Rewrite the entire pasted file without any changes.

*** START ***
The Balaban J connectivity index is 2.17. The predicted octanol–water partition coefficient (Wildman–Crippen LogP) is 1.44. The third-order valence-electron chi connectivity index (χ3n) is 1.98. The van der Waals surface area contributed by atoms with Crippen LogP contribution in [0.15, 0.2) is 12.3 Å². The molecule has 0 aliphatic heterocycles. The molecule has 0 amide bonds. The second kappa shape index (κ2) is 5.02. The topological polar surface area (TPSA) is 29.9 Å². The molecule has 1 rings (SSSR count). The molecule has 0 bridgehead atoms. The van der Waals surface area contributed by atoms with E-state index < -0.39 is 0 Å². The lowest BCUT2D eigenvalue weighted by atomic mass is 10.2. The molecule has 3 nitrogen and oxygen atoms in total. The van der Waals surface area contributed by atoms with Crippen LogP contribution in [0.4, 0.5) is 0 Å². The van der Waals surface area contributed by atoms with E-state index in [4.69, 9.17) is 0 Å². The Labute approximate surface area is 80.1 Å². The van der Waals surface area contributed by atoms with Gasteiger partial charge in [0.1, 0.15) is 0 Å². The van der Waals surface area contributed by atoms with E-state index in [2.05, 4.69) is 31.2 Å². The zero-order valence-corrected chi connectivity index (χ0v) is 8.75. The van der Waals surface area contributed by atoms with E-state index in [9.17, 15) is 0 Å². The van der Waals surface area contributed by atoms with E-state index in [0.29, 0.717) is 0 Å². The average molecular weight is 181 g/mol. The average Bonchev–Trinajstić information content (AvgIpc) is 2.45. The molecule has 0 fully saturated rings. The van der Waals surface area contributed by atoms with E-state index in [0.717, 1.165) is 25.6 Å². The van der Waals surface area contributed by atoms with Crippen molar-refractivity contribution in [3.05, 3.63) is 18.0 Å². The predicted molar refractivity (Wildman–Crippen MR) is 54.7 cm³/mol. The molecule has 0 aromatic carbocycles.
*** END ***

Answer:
The Balaban J connectivity index is 2.17. The predicted octanol–water partition coefficient (Wildman–Crippen LogP) is 1.44. The third-order valence-electron chi connectivity index (χ3n) is 1.98. The van der Waals surface area contributed by atoms with Crippen LogP contribution in [0.15, 0.2) is 12.3 Å². The molecule has 0 aliphatic heterocycles. The molecule has 0 amide bonds. The second kappa shape index (κ2) is 5.02. The topological polar surface area (TPSA) is 29.9 Å². The molecule has 1 rings (SSSR count). The molecule has 0 bridgehead atoms. The van der Waals surface area contributed by atoms with E-state index < -0.39 is 0 Å². The lowest BCUT2D eigenvalue weighted by atomic mass is 10.2. The molecule has 3 nitrogen and oxygen atoms in total. The van der Waals surface area contributed by atoms with Crippen LogP contribution in [0.4, 0.5) is 0 Å². The van der Waals surface area contributed by atoms with E-state index in [4.69, 9.17) is 0 Å². The Labute approximate surface area is 80.1 Å². The van der Waals surface area contributed by atoms with Gasteiger partial charge in [0.1, 0.15) is 0 Å². The van der Waals surface area contributed by atoms with E-state index in [2.05, 4.69) is 31.2 Å². The zero-order valence-corrected chi connectivity index (χ0v) is 8.75. The van der Waals surface area contributed by atoms with E-state index in [9.17, 15) is 0 Å². The van der Waals surface area contributed by atoms with E-state index in [0.29, 0.717) is 0 Å². The average molecular weight is 181 g/mol. The average Bonchev–Trinajstić information content (AvgIpc) is 2.45. The molecule has 0 fully saturated rings. The van der Waals surface area contributed by atoms with E-state index in [0.717, 1.165) is 25.6 Å². The van der Waals surface area contributed by atoms with Crippen molar-refractivity contribution in [3.05, 3.63) is 18.0 Å². The predicted molar refractivity (Wildman–Crippen MR) is 54.7 cm³/mol. The molecule has 0 aromatic carbocycles.